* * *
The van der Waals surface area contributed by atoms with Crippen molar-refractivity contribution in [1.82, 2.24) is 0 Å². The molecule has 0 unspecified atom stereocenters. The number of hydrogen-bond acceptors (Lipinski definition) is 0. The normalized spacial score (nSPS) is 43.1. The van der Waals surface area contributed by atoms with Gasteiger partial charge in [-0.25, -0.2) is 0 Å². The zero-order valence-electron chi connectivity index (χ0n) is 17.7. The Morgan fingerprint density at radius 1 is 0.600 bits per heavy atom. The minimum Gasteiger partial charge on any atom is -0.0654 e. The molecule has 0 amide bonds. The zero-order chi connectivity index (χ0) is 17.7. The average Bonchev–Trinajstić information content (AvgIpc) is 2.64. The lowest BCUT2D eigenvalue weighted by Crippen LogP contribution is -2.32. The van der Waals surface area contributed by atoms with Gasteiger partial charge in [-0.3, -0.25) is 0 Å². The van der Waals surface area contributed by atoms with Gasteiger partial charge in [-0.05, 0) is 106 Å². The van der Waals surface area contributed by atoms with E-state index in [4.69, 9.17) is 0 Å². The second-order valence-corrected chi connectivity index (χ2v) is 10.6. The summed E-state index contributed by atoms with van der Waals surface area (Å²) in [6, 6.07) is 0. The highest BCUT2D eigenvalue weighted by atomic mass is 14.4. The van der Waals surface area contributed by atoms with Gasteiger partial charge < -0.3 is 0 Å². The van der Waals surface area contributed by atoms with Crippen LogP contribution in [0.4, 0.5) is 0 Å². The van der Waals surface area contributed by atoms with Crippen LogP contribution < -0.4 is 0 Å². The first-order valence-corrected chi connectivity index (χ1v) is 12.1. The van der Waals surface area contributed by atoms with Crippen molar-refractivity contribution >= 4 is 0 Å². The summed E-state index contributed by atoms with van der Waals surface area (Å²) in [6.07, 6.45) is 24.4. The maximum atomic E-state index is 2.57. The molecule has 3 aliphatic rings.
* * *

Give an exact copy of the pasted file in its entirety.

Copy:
The van der Waals surface area contributed by atoms with Crippen molar-refractivity contribution in [1.82, 2.24) is 0 Å². The molecule has 0 unspecified atom stereocenters. The number of hydrogen-bond acceptors (Lipinski definition) is 0. The normalized spacial score (nSPS) is 43.1. The van der Waals surface area contributed by atoms with Gasteiger partial charge in [-0.25, -0.2) is 0 Å². The zero-order valence-electron chi connectivity index (χ0n) is 17.7. The Morgan fingerprint density at radius 1 is 0.600 bits per heavy atom. The minimum Gasteiger partial charge on any atom is -0.0654 e. The molecule has 0 amide bonds. The zero-order chi connectivity index (χ0) is 17.7. The average Bonchev–Trinajstić information content (AvgIpc) is 2.64. The lowest BCUT2D eigenvalue weighted by Crippen LogP contribution is -2.32. The van der Waals surface area contributed by atoms with Gasteiger partial charge in [-0.3, -0.25) is 0 Å². The van der Waals surface area contributed by atoms with Gasteiger partial charge in [-0.05, 0) is 106 Å². The van der Waals surface area contributed by atoms with E-state index in [4.69, 9.17) is 0 Å². The second-order valence-corrected chi connectivity index (χ2v) is 10.6. The summed E-state index contributed by atoms with van der Waals surface area (Å²) in [6, 6.07) is 0. The highest BCUT2D eigenvalue weighted by atomic mass is 14.4. The van der Waals surface area contributed by atoms with Gasteiger partial charge < -0.3 is 0 Å². The van der Waals surface area contributed by atoms with Crippen LogP contribution in [0.4, 0.5) is 0 Å². The van der Waals surface area contributed by atoms with Crippen LogP contribution < -0.4 is 0 Å². The first-order valence-corrected chi connectivity index (χ1v) is 12.1. The van der Waals surface area contributed by atoms with Crippen molar-refractivity contribution >= 4 is 0 Å². The summed E-state index contributed by atoms with van der Waals surface area (Å²) in [6.07, 6.45) is 24.4. The maximum atomic E-state index is 2.57. The molecule has 3 aliphatic rings.